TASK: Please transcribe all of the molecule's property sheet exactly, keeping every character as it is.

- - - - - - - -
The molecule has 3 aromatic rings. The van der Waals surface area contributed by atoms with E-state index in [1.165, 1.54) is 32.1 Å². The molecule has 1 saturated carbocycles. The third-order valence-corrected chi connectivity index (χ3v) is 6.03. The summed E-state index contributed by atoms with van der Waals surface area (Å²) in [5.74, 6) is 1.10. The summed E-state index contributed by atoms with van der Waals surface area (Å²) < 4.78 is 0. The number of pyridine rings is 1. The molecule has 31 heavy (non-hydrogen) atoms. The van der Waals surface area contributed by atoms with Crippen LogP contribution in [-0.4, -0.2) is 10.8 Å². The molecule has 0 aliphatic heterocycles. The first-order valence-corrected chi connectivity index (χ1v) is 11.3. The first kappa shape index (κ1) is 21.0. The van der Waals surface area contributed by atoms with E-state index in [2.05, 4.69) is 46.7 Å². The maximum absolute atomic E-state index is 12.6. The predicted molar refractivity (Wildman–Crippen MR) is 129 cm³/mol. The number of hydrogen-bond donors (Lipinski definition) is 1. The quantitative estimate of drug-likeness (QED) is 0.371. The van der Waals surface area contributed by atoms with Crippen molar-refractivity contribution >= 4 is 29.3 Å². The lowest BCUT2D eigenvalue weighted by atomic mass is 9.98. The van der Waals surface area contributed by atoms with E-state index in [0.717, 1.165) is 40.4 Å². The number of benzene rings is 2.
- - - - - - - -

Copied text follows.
The molecule has 3 aromatic rings. The van der Waals surface area contributed by atoms with E-state index in [1.165, 1.54) is 32.1 Å². The molecule has 1 saturated carbocycles. The third-order valence-corrected chi connectivity index (χ3v) is 6.03. The summed E-state index contributed by atoms with van der Waals surface area (Å²) in [5.74, 6) is 1.10. The summed E-state index contributed by atoms with van der Waals surface area (Å²) < 4.78 is 0. The number of pyridine rings is 1. The molecule has 31 heavy (non-hydrogen) atoms. The van der Waals surface area contributed by atoms with Crippen LogP contribution in [-0.4, -0.2) is 10.8 Å². The molecule has 0 aliphatic heterocycles. The first-order valence-corrected chi connectivity index (χ1v) is 11.3. The first kappa shape index (κ1) is 21.0. The van der Waals surface area contributed by atoms with E-state index in [2.05, 4.69) is 46.7 Å². The maximum absolute atomic E-state index is 12.6. The predicted molar refractivity (Wildman–Crippen MR) is 129 cm³/mol. The number of hydrogen-bond donors (Lipinski definition) is 1. The quantitative estimate of drug-likeness (QED) is 0.371. The van der Waals surface area contributed by atoms with Crippen molar-refractivity contribution >= 4 is 29.3 Å². The lowest BCUT2D eigenvalue weighted by atomic mass is 9.98. The van der Waals surface area contributed by atoms with E-state index in [0.717, 1.165) is 40.4 Å². The number of benzene rings is 2.